The Lost Boys: A Study of Gender Inequalities in Scholastic Performance, College Matriculation and Degree Completion, and the Latent Social and Economic Implications

Editorial Note:  This is a paper I did for one of my classes.  Hope you enjoy!

The end of the school year was near for Superintendent Kenneth Dragseth and the rest of the Edina, Minnesota school district. It was the time of the year when students stress over finals, teachers make plans for their upcoming vacations, and seniors prepare for graduation.   It was during an award ceremony for the seniors when Dragseth made a troubling observation about his school district.  “I couldn’t help but notice that nearly every honor and every award was going to a young woman,” Dragseth stated.  He would later find out this was a trend that was not localized to Edina.

Across the United States, and in almost every industrialized nation in the world, girls are outperforming boys in the academic environment.  In 2009, females accounted for 57% of the college student populace.  They received over 225,000 more bachelor’s degrees than men last year, and over the past thirty years, women have been awarded over 3 million more degrees from four-year institutions than the opposite sex.  The phenomenon is not only relegated to undergraduate schools, either.  Each year, women account for nearly double the number of Master’s degrees conferred to men.  For the first time in history, we now live in a world where women are, on the whole, better educated than men.  While the American Association of University Women and other feminist groups do not see these statistics as a problem, the fact of the matter is that our educational system is fundamentally flawed when it comes to the way we educate our young male children.  These defects in the structure can affect our boys in early childhood, high school, college and graduate school, the workplace, and their place in society, in general.

The debate on the educational gender gap, literally, begins at birth.  It is the longstanding psychological dispute over nature vs. nurture.  Are boys less predisposed to schoolwork and a classroom environment because of certain genetic differences between boys and girls, or is it society’s acceptance of “boys will be boys” that hinders their performance as students?  Whatever the answer to that question may be, it is clear that from as early as kindergarten, girls are able to pay more attention and grasp reading and writing concepts quicker than boys.

There is also a social stigma placed on reading and writing as being feminine activities.  Young boys are supposed to be outside playing soccer or baseball, not inside reading a book.  This idea is not only a societal one, but it is also guided by peer pressure.  Boys will pick on other boys for excelling in the classroom.  It is sometimes easier just to go along with the other boys rather than to continue to do well and cope with the insults and teasing.  When they are inside, they are more likely to be playing the Harry Potter video game on their PlayStation 3 than they are to be reading about the boy wizard.  Eighth grade boys spend an average of 23 hours per week playing video games, which is more time than they spend on watching television and doing homework combined, according to a study by Michigan State University.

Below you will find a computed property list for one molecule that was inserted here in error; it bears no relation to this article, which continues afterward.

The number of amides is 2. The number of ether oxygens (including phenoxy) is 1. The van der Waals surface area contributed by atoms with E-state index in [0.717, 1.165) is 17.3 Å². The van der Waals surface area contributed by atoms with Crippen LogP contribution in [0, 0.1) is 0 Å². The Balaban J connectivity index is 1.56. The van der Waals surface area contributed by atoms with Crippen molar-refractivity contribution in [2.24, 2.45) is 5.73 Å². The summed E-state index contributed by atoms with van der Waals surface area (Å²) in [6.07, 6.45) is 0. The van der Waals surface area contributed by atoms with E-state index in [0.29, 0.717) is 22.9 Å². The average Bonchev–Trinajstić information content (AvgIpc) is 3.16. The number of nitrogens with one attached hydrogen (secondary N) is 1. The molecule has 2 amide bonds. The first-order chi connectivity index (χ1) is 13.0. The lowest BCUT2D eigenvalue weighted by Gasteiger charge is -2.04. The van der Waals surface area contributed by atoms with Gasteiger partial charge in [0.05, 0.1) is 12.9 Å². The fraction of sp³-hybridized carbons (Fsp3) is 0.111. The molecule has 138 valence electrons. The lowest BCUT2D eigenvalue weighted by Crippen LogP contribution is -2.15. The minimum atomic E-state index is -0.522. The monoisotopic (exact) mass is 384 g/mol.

Male children are also more likely to be in trouble or have problems learning.  Over 75% of the enrollment for special needs courses, such as those for behavioral and developmental disorders, are male students.  Female teachers, who compose over 70% of elementary educators, sometimes find it difficult to deal with the more disruptive and less focused boys, and prefer to work with the more docile and attentive girls, thus creating an unintended bias toward the young female students.

When the boys reach high school, they are now helplessly behind the girls.  During standardized testing, 17 year-old boys score, on average, 11 points lower in reading.  Young men do, however, hold a slim advantage over young women in mathematical scores, but math is generally not going to help you as much in other subjects the way that reading does.  It is this disconnect with school life that is a primary reason that males account for 58% of high school dropouts.  Boys are also more likely to take the fast payoff of going into the work force upon graduation.  Brandon Koerner tells a story in his piece for U.S. News & World Report, entitled “Where the Boys Aren’t”, about a college student whose freshman roommate drops out to take a job with a computer firm.  By the time the student graduates, his former roommate is already making over $100, 000 per year.  It’s this kind of story that is keeping our young men from going on to college.  Those who choose this route see college as a waste of time; time that they could be out earning immediate money.  This type of short-sighted mentality is causing our nation to lose a generation of potentially great male leaders.